Labor creates $2bn renewable hydrogen fund as part of $4bn green energy package

A drone picture shows a residential rooftop solar unit on a house in Canberra, Friday, March 3, 2023. (AAP Image/Lukas Coch) NO ARCHIVING

The federal Labor government has announced a new $2 billion hydrogen fund designed to support new renewable hydrogen projects as part of a $4 billion green energy package in the federal budget.

The federal government says the new hydrogen fund will provide “production credits” help bridge the commercial gap for early projects and put Australia on course for up to a gigawatt of electrolyser capacity by 2030, through two to three flagship projects.

“This investment will build critical domestic experience and expertise, and position Australia to take advantage of the immense jobs and investment potential of the technology,” the government says.

The package is likely designed to also respond to the initiatives happening overseas, particularly in the US where the Inflation Reduction Act is providing powerful incentives to invest in green hydrogen projects in that country. The EU is following suit with its own package.

“Hydrogen power means Wollongong, Gladstone and Whyalla, can make and export everything from renewable energy to green steel,” treasurer Jim Chalmers said in his budget speech. He later said the credits would be allocated via a competitive process.

“Seizing these kinds of industrial and economic opportunities will be the biggest driver and determinant of our future prosperity.”

See also:

Labor’s budget is good for climate and renewables – and great for the gas cartel

“It’s a start:” Forrest welcomes Australia’s $2 billion hydrogen response to US plan

“Australia’s first electrification budget:” How the promised billions might be used

The other big ticket items in the federal budget are a $1.6 billion energy savings plan designed to address Australia’s woefully inefficient housing stock, which leads to higher heating and cooling bills.

The fund will support energy upgrades, including double glazing, to try and boost Australia’s global ranking on energy use per capita – it is currently rated 58th out of 63 countries. Lifting an average house from a 1-star rating to a 3-star rating can cut household energy bills by 30 per cent.

Of this money, $1 billion will be distributed by the Clean Energy Finance Corporation to support lower cost lending for “battery-ready solar PV, modern appliances and other improvements”. More than  110,000 homes are targeted.

A further $300 million will support upgrades to social housing, targeting another 60,000 properties. Another $310 million in tax relief will be provided to small businesses to help them electrify and become more efficient in terms of energy use.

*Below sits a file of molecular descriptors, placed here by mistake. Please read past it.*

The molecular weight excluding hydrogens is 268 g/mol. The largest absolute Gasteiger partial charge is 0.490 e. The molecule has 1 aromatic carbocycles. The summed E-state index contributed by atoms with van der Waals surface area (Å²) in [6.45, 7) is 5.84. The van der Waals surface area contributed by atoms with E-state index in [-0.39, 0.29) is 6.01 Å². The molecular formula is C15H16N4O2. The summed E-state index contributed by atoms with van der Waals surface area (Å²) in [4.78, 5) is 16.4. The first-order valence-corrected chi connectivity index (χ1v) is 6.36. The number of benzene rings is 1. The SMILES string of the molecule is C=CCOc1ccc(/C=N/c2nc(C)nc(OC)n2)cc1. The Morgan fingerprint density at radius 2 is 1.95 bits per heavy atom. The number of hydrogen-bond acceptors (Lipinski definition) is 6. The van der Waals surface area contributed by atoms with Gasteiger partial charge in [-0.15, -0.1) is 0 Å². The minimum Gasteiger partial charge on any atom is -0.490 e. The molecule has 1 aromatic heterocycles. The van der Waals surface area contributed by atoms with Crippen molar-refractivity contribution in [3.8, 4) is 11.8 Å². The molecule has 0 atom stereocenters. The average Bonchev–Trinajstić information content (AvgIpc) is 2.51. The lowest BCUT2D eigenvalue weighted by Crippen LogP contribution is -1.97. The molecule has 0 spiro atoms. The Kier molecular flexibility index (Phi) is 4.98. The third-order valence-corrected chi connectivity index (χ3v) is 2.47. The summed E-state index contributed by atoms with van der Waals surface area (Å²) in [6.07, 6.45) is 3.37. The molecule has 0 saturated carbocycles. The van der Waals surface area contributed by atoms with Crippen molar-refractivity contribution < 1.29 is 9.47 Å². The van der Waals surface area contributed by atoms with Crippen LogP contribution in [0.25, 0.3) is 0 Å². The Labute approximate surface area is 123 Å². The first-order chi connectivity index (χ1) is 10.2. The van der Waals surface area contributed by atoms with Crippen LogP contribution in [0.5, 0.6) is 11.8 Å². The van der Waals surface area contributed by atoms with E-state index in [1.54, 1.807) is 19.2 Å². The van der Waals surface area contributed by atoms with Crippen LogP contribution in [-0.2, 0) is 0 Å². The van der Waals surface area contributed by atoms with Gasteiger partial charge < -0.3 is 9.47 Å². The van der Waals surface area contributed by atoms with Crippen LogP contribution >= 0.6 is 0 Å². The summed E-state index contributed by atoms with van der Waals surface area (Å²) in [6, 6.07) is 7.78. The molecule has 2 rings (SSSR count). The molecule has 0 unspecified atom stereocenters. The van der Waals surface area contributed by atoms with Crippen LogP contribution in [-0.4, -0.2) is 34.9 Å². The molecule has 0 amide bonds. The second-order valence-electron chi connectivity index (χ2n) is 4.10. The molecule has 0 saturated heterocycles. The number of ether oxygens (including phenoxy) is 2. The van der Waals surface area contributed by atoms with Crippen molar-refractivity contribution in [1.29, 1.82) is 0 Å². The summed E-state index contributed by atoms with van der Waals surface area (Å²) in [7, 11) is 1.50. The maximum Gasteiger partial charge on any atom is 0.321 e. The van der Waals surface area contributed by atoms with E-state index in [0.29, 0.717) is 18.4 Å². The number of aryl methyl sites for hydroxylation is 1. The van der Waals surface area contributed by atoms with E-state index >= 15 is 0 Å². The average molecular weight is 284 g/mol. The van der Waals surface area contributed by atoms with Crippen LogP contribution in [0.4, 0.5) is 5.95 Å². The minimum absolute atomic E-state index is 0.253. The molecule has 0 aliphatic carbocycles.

The Labor government says the budget also includes funds for the new Capacity Investment Mechanism which will support auctions for new storage capacity to be managed by the states. But it refuses to reveal how much has been allocate due to “commercial” sensitivities.

Federal energy minister Chris Bowen said last week that the first auctions will be rolled out by certain states before the end of the year. It has not yet been revealed which states and how much capacity will be sought in the first rounds.

Among other measures, some $38.2 million is allocated for a Guarantee of Origin scheme that will certify renewable energy and track and verify emissions from clean energy products – in particular hydrogen.

Another $83 million has been allocated to the new Net Zero Transition Authority that was announced late last week.

Another $5.6 million is allocated for further work before the end of 2023 on the best ways to leverage Australia’s competitive strengths in renewable energy, critical minerals and highly skilled workforce to accelerate our other clean industrial and manufacturing capabilities.

The Powering the Regions Fund will allocate $600 million to the Safeguard Transformation Stream to assist trade-exposed safeguard facilities, $400 million to the Critical Inputs to Clean Energy Industries stream supporting primary steel, cement, lime, aluminium and alumina industries; and $400 million to the Industrial Transformation Stream to be administered by ARENA, supporting regional industrial facilities, including rail and aviation, and helping support new clean energy industries.

Budget is good for climate and renewables – and great for the gas cartel

“It’s a start:” Forrest welcomes Australia’s $2 billion hydrogen response to US plan

“Australia’s first electrification budget:” How the promised billions might be used

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